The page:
By Cody Lee on Feb 4, 2012
Even with Apple’s notoriously strict approval process, misleading applications constantly make their way into the App Store. We’ve covered a number of these titles on iDB — most recently Craft-Build Terrain, a fake MineCraft game.
These fraudulent applications have been making some serious waves in the developer community over the last few weeks. Developers believe these apps give their titles, and the App Store in general, a bad name. And Apple has responded… Read More
By Cody Lee on Jan 25, 2012
Over the past week or so, there has been a lot talk regarding a recently-released iPhone 4S jailbreak tweak that supposedly fixes the handset’s battery problem. We’ve neglected to mention the utility here on iDB for a couple reasons.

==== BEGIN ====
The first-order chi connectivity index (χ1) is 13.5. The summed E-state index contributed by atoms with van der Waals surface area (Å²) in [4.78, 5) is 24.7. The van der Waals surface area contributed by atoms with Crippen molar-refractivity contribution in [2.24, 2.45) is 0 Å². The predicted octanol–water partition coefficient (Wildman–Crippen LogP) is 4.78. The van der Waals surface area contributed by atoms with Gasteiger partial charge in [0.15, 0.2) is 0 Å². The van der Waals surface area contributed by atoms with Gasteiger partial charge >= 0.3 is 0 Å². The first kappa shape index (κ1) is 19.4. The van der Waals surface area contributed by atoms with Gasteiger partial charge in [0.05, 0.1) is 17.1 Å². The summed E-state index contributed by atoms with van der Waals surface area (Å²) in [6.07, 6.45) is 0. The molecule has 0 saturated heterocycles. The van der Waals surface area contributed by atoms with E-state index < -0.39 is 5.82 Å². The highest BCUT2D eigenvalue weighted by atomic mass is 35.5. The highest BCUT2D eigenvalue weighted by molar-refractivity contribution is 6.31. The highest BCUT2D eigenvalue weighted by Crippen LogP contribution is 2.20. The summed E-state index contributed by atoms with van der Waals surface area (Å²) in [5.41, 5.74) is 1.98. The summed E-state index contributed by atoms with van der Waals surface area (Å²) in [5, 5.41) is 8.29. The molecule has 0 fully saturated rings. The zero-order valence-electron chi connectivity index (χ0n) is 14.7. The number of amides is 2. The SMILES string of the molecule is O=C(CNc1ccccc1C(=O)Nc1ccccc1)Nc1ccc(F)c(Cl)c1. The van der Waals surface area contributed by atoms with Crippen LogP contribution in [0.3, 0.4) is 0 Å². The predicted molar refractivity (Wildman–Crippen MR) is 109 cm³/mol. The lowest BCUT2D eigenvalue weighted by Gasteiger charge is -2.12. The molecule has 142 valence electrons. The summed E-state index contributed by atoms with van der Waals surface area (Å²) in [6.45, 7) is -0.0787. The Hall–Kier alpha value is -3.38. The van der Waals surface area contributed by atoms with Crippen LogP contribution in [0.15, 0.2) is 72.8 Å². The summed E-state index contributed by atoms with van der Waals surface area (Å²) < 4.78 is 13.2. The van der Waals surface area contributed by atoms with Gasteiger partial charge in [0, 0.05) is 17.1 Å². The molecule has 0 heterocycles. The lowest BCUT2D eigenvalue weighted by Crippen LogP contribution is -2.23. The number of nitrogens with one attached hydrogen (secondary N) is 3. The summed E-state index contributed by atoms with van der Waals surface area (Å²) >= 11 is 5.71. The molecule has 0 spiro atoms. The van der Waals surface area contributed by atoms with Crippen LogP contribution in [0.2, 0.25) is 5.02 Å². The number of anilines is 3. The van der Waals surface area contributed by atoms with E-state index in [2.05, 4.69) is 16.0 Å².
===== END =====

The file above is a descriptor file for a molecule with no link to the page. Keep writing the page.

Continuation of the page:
One, the tweak has only been available on the insanelyi repo — a Cydia repository known for hosting pirated applications. And two, it simply sounded too good to be true… Read More
By Oliver Haslam on Dec 28, 2011
When you are as big as Apple, bad guys will always seek to use you as a means to take people’s money, and unfortunately there is a new scam making the rounds.
According to The Mac Security Blog, the latest method of stealing people’s money comes courtesy of fake emails which purport to be from the iPhone maker, claiming that the user’s billing information is out of date. Obviously, the “helpful” email offers a link that gives the lucky recipient an easy way to make things right.
Of course, that link doesn’t take you to Apple’s billing pages, but rather a third party who wishes to steal your information… Read More
By Cody Lee on Dec 14, 2011